If your family value’s good deeds as Christian Expression, now might be the time to find a cause to support this Lent. Or use this resource from the Methodist Relief and Development Fund

 This time of looking at the life of Christ, of making time of standing still with GOD has become incredible important to me.

I wish I had shared it with my children when they were young, but while I am here, I can still share with my adult children now. Maybe my grandchildren (still not yet here) will get it and come to understand the power of Lent.

I have read articles this year, from good Christian ministry sources that suggest that it is ok to go easy on yourself this Lent, as there is so much uncertainty and extra pressure on families at this time. I would suggest this is exactly the right time to include Lent in your Family Faith Formation practices. It is not a case of adding more, it is simply a case of doing what you should be doing anyway more intentionally.

May you find a practice to share with your children.


Wendy L.

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Sunday Reflection: Having THE conversation with your grown-up kids.

No not THAT conversation, hopefully by this age that has been done and dusted. No, I’m talking about that other S word, Spirituality.

Many in the Grandparent bracket, have never contemplated that a conversation about faith is really a conversation about spirituality.

By being so fixated on Church attendance or faith sharing we often by pass the idea that what we are asking about is the spiritual well being of our families. And as it has always been implicit in our conversations or needs for faith formation, we haven’t got our thinking around this very first element, spirituality. In fact, many don’t even know what it means or why it is important.

Spirituality is so important that, “The United Nations Convention on the Rights of the Child (1989) refers to spiritual rights in four of its articles, with a further four also outlining specific religious rights.”[1]

So, what is Spirituality? Nye’s little book Children’s Spirituality[2]explores and clearly explains how complex a definition it can be. She sets out the number of disciplines; educators, theologians, psychologists and they’re different way of looking at what1spirituality is. Nye looks at 3 explanations, the first an over simplified “God’s ways of being with children and children’s way of being with God”, but it is far broader as her next attempt shows, “children’s spirituality is an initially natural capacity for awareness of the sacred quality to life experiences. This experience can be conscious or unconscious, and sometimes fluctuates between both, but in both cases, can affect actions, feeling and thoughts. In childhood, spirituality is especially about being attracted towards “being in relation” responding to a call to more than “just me” – others, God, to creation or to a deeper inner sense of Self. This encounter with transcendence can happen in specific experiences or moments, as well as through imaginative or reflective activity.”[3] It is about relationship and the interconnectedness of all things. As Grandparents, the concern is our grandchild’s spiritual development will be stifled and not developed.[4]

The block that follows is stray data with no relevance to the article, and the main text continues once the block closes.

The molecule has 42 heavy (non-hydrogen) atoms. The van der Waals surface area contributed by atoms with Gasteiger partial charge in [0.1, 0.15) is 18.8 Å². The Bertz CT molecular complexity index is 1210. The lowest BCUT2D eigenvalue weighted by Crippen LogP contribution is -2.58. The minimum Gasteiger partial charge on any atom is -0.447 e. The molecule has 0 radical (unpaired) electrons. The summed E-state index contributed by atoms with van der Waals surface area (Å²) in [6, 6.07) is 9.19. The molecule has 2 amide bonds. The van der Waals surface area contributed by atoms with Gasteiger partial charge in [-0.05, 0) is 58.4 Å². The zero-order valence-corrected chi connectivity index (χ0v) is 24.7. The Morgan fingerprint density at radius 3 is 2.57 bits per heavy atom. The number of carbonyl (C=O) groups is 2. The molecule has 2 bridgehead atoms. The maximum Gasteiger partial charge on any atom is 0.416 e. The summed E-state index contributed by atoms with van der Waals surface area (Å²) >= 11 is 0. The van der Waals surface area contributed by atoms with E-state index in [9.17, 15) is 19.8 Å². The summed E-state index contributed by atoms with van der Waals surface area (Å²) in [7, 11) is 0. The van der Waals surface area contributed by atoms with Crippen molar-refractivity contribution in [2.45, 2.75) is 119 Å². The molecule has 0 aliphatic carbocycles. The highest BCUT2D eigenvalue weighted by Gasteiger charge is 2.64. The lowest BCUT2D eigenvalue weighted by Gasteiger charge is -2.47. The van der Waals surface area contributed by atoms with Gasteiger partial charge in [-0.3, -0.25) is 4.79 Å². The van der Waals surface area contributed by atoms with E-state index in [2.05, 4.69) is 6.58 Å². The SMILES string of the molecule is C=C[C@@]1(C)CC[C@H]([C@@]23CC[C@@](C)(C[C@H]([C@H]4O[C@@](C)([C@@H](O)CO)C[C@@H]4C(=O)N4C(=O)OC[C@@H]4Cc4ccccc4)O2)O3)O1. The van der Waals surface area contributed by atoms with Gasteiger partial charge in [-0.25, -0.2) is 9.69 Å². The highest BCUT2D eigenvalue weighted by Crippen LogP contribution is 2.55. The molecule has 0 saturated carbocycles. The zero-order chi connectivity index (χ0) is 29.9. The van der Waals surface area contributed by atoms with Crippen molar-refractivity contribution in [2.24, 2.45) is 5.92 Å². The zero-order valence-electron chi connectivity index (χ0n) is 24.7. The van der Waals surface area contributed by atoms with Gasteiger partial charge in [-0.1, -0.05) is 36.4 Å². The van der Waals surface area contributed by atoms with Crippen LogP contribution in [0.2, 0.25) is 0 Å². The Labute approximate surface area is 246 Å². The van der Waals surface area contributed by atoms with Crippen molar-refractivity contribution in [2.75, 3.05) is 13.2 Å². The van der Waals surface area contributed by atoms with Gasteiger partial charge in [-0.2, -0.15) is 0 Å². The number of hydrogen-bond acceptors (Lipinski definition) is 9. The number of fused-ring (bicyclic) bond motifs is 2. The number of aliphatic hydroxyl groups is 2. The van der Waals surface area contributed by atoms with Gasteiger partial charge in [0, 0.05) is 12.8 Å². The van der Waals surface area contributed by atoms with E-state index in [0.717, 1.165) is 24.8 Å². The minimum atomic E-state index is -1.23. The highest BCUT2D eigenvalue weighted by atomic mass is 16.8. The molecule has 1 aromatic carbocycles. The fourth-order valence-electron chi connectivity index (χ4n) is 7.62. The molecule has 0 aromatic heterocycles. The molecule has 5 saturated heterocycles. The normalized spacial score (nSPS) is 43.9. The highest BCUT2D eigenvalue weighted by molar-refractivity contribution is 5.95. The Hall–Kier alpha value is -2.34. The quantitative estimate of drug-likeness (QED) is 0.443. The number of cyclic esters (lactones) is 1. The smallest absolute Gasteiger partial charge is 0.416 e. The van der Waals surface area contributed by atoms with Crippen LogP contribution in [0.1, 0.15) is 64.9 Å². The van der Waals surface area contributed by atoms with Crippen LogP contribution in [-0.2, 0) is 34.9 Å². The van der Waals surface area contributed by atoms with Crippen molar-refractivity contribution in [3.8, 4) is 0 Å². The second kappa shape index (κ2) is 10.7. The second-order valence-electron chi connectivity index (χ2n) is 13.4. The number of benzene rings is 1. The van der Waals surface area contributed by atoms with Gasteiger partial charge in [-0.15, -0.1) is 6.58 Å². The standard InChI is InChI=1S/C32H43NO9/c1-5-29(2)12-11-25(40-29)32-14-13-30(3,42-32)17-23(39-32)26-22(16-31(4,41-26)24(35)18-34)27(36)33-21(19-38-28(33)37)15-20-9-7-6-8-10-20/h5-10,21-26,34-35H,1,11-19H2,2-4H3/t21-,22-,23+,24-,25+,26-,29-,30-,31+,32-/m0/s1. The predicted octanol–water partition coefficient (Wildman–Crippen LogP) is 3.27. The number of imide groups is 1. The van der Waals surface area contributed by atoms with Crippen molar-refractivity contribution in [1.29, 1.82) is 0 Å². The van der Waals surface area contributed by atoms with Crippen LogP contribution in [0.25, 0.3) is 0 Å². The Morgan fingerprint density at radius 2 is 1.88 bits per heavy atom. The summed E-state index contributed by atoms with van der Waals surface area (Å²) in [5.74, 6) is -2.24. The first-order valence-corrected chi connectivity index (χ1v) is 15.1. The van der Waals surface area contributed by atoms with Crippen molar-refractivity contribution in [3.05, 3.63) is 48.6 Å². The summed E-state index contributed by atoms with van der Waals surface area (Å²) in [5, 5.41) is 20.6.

Thus, the question we should be asking our unchurched adult children is how are they going to cultivate their child’s spirituality, especially when they have rejected faith themselves?

You also need to listen to their answers as they may have already worked out what is spiritually significant to them and how they will express that with their child.

Or it might give you a missional opportunity to share with your child, and how the Christian faith can benefit them and their child.

The very first point of connection a child has is with its mother, so strong bonding is an important spiritual beginning. Thus, your first duty to the spiritual formation of your grandchild is to help facilitate or provide the necessary support to allow that significant bonding experience to happen.

For something practical you can do, if your church does not have a mother and baby group, help start one, so that they can help nurture the parents in your local area.

You might also like to suggest that your child attends one near to them.

A grandparent’s support group or the creation of good relationships within your congregation can help you gain the support you need in your role as grandparent.

Also, what liturgies take place in your congregation to support the grandparent. One congregation we attended had a liturgy for the new grandparents, that involved handing them a rose and praying over the grandparents. Do others have this type of liturgy?


Wendy L.

[1]Nye, Rebecca, Children’s Spirituality: What it is and why it matters, (2014, Church House Publishing, London) p. 15

[2]Nye, Rebecca, Children’s Spirituality: What it is and why it matters, (2014, Church House Publishing, London)

[3]Nye, p.6.

[4]Nye, p. 85.